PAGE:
He is not the prettiest of batsman. He is not easy on the eye. He is not an extravagant shot-maker. He also does not have the greatest record in ODI cricket – 3810 runs in 104 innings at an average of 41.41 and strike rate of 86.31, including 8 hundreds and 23 fifties – 8 Australian batsmen have a higher ODI average (min. 1000 runs). His form of late has also been quite average and he had scored just 294 runs in 9 innings in the group stages of the 2019 World Cup at an average of 32.67 – this includes three single-digit scores and two between 10 and 20.
But, Cometh the Hour and Cometh The Man!
Steve Smith made it count when it mattered the most – in the knockout matches of world tournaments – on the biggest stage of them all.
He top-scored for Australia in the semi-final against England at Birmingham. Coming in to bat at 4 for 1 (which worsened to 10 for 2 and 14 for 3), he resurrected the innings and was the 8th Australian wicket to fall at 217. It was an innings full of grit and determination picking a number of singles and twos keeping Australia afloat in the match. He anchored the innings even as wickets crumbled around him and put together 103 for the fourth-wicket with Alex Carey and 51 for the eighth-wicket with Mitchell Starc.
Smith has a great record in knockout matches – in matches that define winning or losing a tournament. In 4 such matches (three in 2015 World Cup), he has scored 311 runs at an average of 103.66 and strike rate of 88.35, including one hundred and three fifties.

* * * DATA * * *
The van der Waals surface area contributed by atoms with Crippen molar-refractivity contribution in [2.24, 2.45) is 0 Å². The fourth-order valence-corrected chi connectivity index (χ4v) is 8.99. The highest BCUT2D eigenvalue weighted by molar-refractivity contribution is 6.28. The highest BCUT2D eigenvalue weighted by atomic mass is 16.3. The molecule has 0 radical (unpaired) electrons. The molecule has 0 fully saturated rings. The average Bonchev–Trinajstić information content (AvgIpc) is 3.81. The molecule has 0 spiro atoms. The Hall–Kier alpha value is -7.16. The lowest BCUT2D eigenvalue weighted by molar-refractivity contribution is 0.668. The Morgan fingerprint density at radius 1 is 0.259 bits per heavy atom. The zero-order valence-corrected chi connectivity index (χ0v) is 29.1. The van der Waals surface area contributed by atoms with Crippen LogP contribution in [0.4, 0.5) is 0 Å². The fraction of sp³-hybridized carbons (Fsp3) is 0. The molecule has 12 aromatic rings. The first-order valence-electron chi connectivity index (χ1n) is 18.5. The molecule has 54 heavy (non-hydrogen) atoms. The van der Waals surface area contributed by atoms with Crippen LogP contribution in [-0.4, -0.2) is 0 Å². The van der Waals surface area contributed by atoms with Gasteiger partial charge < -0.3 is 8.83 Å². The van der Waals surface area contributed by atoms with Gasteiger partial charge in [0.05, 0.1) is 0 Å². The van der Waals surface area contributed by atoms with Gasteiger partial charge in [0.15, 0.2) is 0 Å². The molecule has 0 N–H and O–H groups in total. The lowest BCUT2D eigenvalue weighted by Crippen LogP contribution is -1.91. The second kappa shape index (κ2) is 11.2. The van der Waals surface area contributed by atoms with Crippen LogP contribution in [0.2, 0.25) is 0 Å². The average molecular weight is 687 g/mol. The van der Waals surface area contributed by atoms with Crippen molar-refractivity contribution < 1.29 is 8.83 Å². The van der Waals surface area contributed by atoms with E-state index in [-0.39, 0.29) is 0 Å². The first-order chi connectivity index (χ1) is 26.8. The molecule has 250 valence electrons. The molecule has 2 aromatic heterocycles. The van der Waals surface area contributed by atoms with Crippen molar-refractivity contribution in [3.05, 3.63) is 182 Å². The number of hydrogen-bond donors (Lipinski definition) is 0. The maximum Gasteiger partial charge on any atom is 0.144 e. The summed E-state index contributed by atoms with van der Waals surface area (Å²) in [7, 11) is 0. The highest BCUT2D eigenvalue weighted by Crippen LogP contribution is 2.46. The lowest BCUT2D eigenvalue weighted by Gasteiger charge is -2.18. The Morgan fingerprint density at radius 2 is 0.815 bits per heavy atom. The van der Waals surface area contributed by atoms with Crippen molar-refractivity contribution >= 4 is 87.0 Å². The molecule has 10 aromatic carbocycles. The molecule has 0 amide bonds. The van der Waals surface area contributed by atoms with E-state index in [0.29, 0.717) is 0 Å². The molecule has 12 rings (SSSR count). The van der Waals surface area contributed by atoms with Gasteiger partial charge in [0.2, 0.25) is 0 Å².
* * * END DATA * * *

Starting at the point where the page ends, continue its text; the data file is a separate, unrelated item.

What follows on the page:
Compare this to his record in preliminary matches in world tournaments (World Cup and Champions Trophy) – 609 runs in 19 innings at an average of 38.06 with no hundreds and just 6 fifties.
Nothing exemplified Smith’s temperament, mental toughness and his ability to raise his game in the big matches than his performance in the 2015 World Cup in Australia.
He scored tough runs under pressure in the Quarter-Final against Pakistan in Adelaide. Chasing 214, coming into bat at 15 for 1 which worsened to 49 for 2 and then 59 for 3 (Aaron Finch, David Warner and Michael Clarke in the pavilion), Smith scored 65 off just 69 deliveries top-scoring for Australia who went on to win by six wickets.
He then batted India out of the tournament in the semi-finals in Sydney with a magnificent 105 off just 93 deliveries. After the early exit of Warner, he put a match-winning 182-run stand with Finch for the second-wicket. Australia hammered 328 for 7 and went on to win by 95 runs.
He again came up with a match-winning innings under pressure in the final against New Zealand at the MCG. Australia, chasing 184, lost Finch early and it was Smith again, who anchored the innings with a patient and dogged unbeaten 56 off just 71 deliveries. He did not do anything extravagant but put a price on his wicket and did not take any unnecessary risks hitting just three boundaries in his innings – highlighting his ability to read the game-situation and adapt his game accordingly. Australia won by 7 wickets and lifted their fifth World Cup title.
Smith’s ability to absorb the pressure and rise to the occasion and score tough runs when his team needed him the most have defined his performance in the last two World Cups.
It is a special quality and to do it in four consecutive World Cup knockout matches showcases his exceptional temperament and batting prowess.